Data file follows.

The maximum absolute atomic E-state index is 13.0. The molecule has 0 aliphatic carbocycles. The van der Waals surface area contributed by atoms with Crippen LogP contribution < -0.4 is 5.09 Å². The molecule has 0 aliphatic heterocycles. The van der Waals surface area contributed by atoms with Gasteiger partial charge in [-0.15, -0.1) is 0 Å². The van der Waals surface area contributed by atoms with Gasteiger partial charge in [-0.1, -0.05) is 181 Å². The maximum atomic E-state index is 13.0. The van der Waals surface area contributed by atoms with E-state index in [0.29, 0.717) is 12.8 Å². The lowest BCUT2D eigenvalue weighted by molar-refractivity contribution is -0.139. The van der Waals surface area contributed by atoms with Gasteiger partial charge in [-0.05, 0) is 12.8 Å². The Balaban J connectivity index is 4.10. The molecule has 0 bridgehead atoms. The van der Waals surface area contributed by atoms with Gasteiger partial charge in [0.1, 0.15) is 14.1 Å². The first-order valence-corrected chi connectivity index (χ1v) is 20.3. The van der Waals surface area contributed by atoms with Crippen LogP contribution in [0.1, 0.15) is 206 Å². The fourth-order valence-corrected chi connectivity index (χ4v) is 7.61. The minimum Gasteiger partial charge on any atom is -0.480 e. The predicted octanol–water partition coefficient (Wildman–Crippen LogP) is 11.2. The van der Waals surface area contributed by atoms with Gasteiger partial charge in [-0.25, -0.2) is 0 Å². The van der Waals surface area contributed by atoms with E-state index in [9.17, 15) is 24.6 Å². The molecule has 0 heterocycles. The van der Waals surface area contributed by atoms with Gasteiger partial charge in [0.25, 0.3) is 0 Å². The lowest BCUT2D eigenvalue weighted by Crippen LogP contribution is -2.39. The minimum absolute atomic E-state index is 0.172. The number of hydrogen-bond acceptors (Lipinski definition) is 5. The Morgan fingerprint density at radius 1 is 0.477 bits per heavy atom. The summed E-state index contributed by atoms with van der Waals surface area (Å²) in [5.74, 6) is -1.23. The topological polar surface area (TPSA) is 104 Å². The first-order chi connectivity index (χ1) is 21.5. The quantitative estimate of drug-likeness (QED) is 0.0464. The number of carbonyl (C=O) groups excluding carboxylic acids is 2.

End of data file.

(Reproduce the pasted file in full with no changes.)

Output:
The maximum absolute atomic E-state index is 13.0. The molecule has 0 aliphatic carbocycles. The van der Waals surface area contributed by atoms with Crippen LogP contribution < -0.4 is 5.09 Å². The molecule has 0 aliphatic heterocycles. The van der Waals surface area contributed by atoms with Gasteiger partial charge in [-0.15, -0.1) is 0 Å². The van der Waals surface area contributed by atoms with Gasteiger partial charge in [-0.1, -0.05) is 181 Å². The maximum atomic E-state index is 13.0. The van der Waals surface area contributed by atoms with E-state index in [0.29, 0.717) is 12.8 Å². The lowest BCUT2D eigenvalue weighted by molar-refractivity contribution is -0.139. The van der Waals surface area contributed by atoms with Gasteiger partial charge in [-0.05, 0) is 12.8 Å². The Balaban J connectivity index is 4.10. The molecule has 0 bridgehead atoms. The van der Waals surface area contributed by atoms with Gasteiger partial charge in [0.1, 0.15) is 14.1 Å². The first-order valence-corrected chi connectivity index (χ1v) is 20.3. The van der Waals surface area contributed by atoms with Crippen LogP contribution in [0.1, 0.15) is 206 Å². The fourth-order valence-corrected chi connectivity index (χ4v) is 7.61. The minimum Gasteiger partial charge on any atom is -0.480 e. The predicted octanol–water partition coefficient (Wildman–Crippen LogP) is 11.2. The van der Waals surface area contributed by atoms with Gasteiger partial charge in [-0.25, -0.2) is 0 Å². The van der Waals surface area contributed by atoms with E-state index in [9.17, 15) is 24.6 Å². The molecule has 0 heterocycles. The van der Waals surface area contributed by atoms with Gasteiger partial charge in [0.25, 0.3) is 0 Å². The lowest BCUT2D eigenvalue weighted by Crippen LogP contribution is -2.39. The minimum absolute atomic E-state index is 0.172. The number of hydrogen-bond acceptors (Lipinski definition) is 5. The Morgan fingerprint density at radius 1 is 0.477 bits per heavy atom. The summed E-state index contributed by atoms with van der Waals surface area (Å²) in [5.74, 6) is -1.23. The topological polar surface area (TPSA) is 104 Å². The first-order chi connectivity index (χ1) is 21.5. The quantitative estimate of drug-likeness (QED) is 0.0464. The number of carbonyl (C=O) groups excluding carboxylic acids is 2.